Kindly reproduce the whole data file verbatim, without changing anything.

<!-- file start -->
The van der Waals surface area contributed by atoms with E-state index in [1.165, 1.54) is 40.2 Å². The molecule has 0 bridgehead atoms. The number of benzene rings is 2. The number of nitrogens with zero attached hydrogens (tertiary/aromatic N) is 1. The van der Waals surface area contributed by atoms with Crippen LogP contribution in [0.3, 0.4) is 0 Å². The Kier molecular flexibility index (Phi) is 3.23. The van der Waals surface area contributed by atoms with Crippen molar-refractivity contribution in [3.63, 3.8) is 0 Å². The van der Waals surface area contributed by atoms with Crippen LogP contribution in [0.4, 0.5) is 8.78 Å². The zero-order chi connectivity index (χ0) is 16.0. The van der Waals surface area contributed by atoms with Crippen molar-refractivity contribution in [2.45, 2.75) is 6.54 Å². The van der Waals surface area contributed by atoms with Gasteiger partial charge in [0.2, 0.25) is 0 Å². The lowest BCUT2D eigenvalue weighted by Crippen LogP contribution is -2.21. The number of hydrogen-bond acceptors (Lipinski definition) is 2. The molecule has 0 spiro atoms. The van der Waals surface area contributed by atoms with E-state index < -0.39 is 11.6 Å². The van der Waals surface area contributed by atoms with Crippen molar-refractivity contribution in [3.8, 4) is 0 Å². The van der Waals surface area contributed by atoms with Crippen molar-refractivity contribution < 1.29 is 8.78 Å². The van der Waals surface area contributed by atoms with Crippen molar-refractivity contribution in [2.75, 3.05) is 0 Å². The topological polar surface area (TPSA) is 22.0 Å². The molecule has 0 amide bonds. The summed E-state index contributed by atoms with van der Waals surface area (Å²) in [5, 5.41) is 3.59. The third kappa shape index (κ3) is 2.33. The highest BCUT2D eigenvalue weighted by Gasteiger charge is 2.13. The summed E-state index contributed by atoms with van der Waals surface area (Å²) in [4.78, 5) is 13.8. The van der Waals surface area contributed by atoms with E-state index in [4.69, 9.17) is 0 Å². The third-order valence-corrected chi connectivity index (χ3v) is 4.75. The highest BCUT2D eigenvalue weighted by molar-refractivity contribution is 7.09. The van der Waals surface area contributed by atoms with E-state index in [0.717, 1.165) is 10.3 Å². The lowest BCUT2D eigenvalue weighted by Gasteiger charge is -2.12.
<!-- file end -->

The van der Waals surface area contributed by atoms with E-state index in [1.165, 1.54) is 40.2 Å². The molecule has 0 bridgehead atoms. The number of benzene rings is 2. The number of nitrogens with zero attached hydrogens (tertiary/aromatic N) is 1. The van der Waals surface area contributed by atoms with Crippen LogP contribution in [0.3, 0.4) is 0 Å². The Kier molecular flexibility index (Phi) is 3.23. The van der Waals surface area contributed by atoms with Crippen molar-refractivity contribution in [3.63, 3.8) is 0 Å². The van der Waals surface area contributed by atoms with Crippen LogP contribution in [0.4, 0.5) is 8.78 Å². The zero-order chi connectivity index (χ0) is 16.0. The van der Waals surface area contributed by atoms with Crippen molar-refractivity contribution in [2.45, 2.75) is 6.54 Å². The van der Waals surface area contributed by atoms with Gasteiger partial charge in [0.2, 0.25) is 0 Å². The lowest BCUT2D eigenvalue weighted by Crippen LogP contribution is -2.21. The number of hydrogen-bond acceptors (Lipinski definition) is 2. The molecule has 0 spiro atoms. The van der Waals surface area contributed by atoms with E-state index < -0.39 is 11.6 Å². The van der Waals surface area contributed by atoms with Crippen molar-refractivity contribution in [3.8, 4) is 0 Å². The van der Waals surface area contributed by atoms with Crippen molar-refractivity contribution < 1.29 is 8.78 Å². The van der Waals surface area contributed by atoms with Crippen molar-refractivity contribution in [2.75, 3.05) is 0 Å². The topological polar surface area (TPSA) is 22.0 Å². The molecule has 0 amide bonds. The summed E-state index contributed by atoms with van der Waals surface area (Å²) in [5, 5.41) is 3.59. The third kappa shape index (κ3) is 2.33. The highest BCUT2D eigenvalue weighted by Gasteiger charge is 2.13. The summed E-state index contributed by atoms with van der Waals surface area (Å²) in [4.78, 5) is 13.8. The van der Waals surface area contributed by atoms with E-state index in [4.69, 9.17) is 0 Å². The third-order valence-corrected chi connectivity index (χ3v) is 4.75. The highest BCUT2D eigenvalue weighted by molar-refractivity contribution is 7.09. The van der Waals surface area contributed by atoms with E-state index in [0.717, 1.165) is 10.3 Å². The lowest BCUT2D eigenvalue weighted by Gasteiger charge is -2.12.